Dungeness crab

From marinelife1011

Jump to: navigation, search

Metacarcinus magister is a member of the subphylum Crustacea and was formally known as Cancer magister. Commonly referred to as the Dungeness crab, it inhabits the shallow ocean floors of western North America, and is usually found in sandy and muddy-bottom substrates (Juanes and Hartwick, 1990). The Dungeness crab was named after a small town and the shallow bay inside of Dungeness Spit on the Olympic Peninsula in Washington State [1]. There is a supreme fisheries market for this crustacean and it is heavily consumed by people on the west coast.

Dungeness Crab
Metacarcinus magister
Scientific classification
Kingdom: Animalia
Phylum: Arthropoda
Subphylum: Crustacea
Class: Malacostraca
Order: Decapoda
Family: Cancridae
Genus: Metacarcinus
Species: M. magister
Binomial name
Metacarcinus magister
(Dana, 1852)




M. magister is a decapod crustacean that exhibits sexual dimorphism [[2]] with the females being smaller than males, which are 7 inches across the back compared to the females at just 6 inches. The largest size attainable by this crab is up to 9 inches across the back, which makes M. magister one of the largest edible crabs along the pacific coast. Their size is the easiest way to distinguish M. magister from other crabs found in the same area. The carapace is broadly oval and is approximately 2/3 as long as it is wide [3]. Their color ranges from a reddish brown to brown with a purple wash.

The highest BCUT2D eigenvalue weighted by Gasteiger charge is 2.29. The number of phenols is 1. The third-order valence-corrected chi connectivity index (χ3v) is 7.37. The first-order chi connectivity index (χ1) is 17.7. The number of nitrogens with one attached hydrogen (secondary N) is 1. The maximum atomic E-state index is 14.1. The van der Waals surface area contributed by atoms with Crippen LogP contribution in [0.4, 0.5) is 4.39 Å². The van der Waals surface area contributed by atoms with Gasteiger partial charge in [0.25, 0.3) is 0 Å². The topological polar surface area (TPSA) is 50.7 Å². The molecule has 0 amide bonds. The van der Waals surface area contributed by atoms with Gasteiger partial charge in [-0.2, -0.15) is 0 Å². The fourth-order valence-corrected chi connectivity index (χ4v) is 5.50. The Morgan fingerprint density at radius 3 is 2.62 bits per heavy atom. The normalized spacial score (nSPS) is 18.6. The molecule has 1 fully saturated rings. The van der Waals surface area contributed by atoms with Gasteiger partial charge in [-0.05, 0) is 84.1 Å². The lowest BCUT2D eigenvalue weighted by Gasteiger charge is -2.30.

Image:080910 male female crab.jpg


Range of M. magister marked by wavy black lines. Illustration by: T.J. Yockachonis

M. magister is found from Alaska to southern California and generally inhabits coastal waters up to 100 feet of depth. They are benthic and prefer eel grass, muddy, and sandy bottoms (Juanes and Hartwick, 1990) [4].


Image:Love crabs.jpg